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Arizona's Health-e Connection Roadmap

On August 30, 2005, Governor Janet Napolitano signed an executive order aimed at establishing electronic health records (EHRs) statewide in Arizona by 2010, four years earlier than a federal government proposal by President Bush. The initiative would move Arizona toward electronic health data exchange among all of the state's payers, health care providers, patients, researchers, and government agencies. Arizona expects that statewide EHRs not only will produce savings within the state, but also enhance availability of health information at the point of care; reduce medical errors and unnecessary duplication of procedures; improve coordination of care between hospitals, physicians, and other health care professionals; facilitate health care research; and promote greater consumer participation in health decisions (due to greater access to their own health records).

The Health-e Connection Roadmap establishes a structure, process, and work products. Officially launched on October 5, 2005, the Roadmap will guide legislative and regulatory actions, advance public and private cooperation in developing a health information infrastructure throughout Arizona, and maximize federal financial involvement. Arizona will use the process to recommend action steps and milestones to realize their 2010 target.

The Roadmap is being developed by a 42-member Health-e Connection steering committee composed of directors of health care associations, major employers, hospital executives, and other health care leaders from across the state. Based on input from five task groups, a core team will produce the Roadmap, which will then be reviewed and modified by the steering committee. By April 2006, the final Roadmap will be presented to the governor with recommendations for further steps. The steering committee met on November 15, 2005, and discussed plans with national and local health leaders for ways to facilitate the creation of digital medical records and the interoperable exchange of medical data. Two foundations in the Phoenix area, St. Luke's Health Initiative and the BHHS Legacy Foundation, have provided funding for the Roadmap process.

"The Health-e Connection project has broad support within the health care community," said Beth Schermer, a co-chair of the project's steering committee. "We have received an overwhelming number of requests to participate in developing the Roadmap from providers, employers, insurance companies, and consumers." [1]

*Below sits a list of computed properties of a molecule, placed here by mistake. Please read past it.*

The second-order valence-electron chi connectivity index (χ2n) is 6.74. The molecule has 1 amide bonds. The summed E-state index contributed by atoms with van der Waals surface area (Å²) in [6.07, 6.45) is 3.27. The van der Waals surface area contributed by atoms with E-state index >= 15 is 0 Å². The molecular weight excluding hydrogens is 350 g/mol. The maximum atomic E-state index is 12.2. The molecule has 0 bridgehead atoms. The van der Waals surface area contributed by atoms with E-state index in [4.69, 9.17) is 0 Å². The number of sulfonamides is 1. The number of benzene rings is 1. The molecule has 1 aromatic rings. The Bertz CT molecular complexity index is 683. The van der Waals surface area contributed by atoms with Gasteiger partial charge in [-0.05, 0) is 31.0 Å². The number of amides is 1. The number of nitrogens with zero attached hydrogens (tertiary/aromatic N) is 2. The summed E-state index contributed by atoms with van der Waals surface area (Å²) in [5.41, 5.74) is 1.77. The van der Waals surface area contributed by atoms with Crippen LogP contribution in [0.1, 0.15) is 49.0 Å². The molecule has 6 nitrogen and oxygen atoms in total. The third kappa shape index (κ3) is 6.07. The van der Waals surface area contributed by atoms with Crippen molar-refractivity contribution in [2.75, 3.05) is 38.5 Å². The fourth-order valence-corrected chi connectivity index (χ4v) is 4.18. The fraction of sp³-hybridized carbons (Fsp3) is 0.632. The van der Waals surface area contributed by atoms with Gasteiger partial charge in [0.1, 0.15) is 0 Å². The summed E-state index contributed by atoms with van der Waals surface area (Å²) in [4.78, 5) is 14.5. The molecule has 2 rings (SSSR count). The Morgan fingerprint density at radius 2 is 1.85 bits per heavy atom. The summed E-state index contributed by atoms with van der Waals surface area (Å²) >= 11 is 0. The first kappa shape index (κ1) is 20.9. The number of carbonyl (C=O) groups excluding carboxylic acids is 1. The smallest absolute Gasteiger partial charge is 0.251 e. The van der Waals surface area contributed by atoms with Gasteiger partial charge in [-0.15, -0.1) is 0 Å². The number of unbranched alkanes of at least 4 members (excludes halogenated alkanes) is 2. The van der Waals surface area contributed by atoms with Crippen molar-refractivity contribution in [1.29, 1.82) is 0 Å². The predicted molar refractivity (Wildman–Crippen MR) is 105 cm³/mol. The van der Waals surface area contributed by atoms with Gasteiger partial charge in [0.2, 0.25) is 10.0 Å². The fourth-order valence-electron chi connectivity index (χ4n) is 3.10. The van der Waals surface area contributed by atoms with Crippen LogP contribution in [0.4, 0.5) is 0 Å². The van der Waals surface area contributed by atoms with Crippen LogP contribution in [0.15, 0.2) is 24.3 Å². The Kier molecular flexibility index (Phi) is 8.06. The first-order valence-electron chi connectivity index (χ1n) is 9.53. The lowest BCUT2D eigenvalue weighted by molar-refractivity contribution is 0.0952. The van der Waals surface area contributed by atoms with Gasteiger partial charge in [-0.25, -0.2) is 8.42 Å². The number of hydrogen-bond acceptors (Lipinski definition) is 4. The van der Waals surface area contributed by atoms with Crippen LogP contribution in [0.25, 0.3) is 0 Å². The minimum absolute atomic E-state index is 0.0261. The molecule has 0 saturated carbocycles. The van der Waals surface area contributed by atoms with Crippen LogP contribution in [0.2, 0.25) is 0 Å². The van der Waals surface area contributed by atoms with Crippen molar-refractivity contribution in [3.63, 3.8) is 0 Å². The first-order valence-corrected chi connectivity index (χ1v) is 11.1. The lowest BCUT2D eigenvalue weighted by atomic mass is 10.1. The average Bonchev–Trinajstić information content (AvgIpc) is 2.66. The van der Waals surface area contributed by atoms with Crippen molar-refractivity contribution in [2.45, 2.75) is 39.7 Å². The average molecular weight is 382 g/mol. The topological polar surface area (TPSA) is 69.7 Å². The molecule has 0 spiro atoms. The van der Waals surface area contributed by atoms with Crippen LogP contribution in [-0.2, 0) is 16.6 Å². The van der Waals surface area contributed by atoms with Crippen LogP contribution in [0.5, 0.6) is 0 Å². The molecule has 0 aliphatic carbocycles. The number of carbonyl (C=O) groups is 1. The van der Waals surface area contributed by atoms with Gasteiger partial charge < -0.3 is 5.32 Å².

In addition, the state has hired health information technology experts to ensure that the new technology can guarantee patient privacy and security; generate standards to enable statewide adoption of EHRs; and identify potential sources of funding, existing e-health resources, and organizational and governance structures for the statewide EHR infrastructure.

Early adoption of EHRs in an interoperable electronic health care system is expected to improve the quality and efficiency of care, while significantly decreasing costs. Federal officials have estimated a changeover to EHRs could cut the national health care budget by 10%. Under the current system that relies largely on hand notes and hard copies of medical records, patients' histories can be misplaced and pertinent health information is less likely to be shared among multiple providers—increasing the risk of medical errors, duplicated tests, and improper prescriptions.

In Arizona, physician practices tend to be small; thus, the transition to electronic records in Arizona will likely be more costly than in other states, because economies of scale will not be as achievable. On the other hand, the state's health care market and demographics may help it to succeed in this initiative. The state has a fairly small population, a growing health care sector, and an abundance of managed care organizations.

[1] State of Arizona Government Information Technology Agency News Release. "Governor's Panel Charts Course for E-Health." November 15, 2005. Available online:

For More Information
Contact: D. J. Harper, Communication and Outreach Manager, Arizona Government Information Technology Agency (GITA), (602) 364-4772

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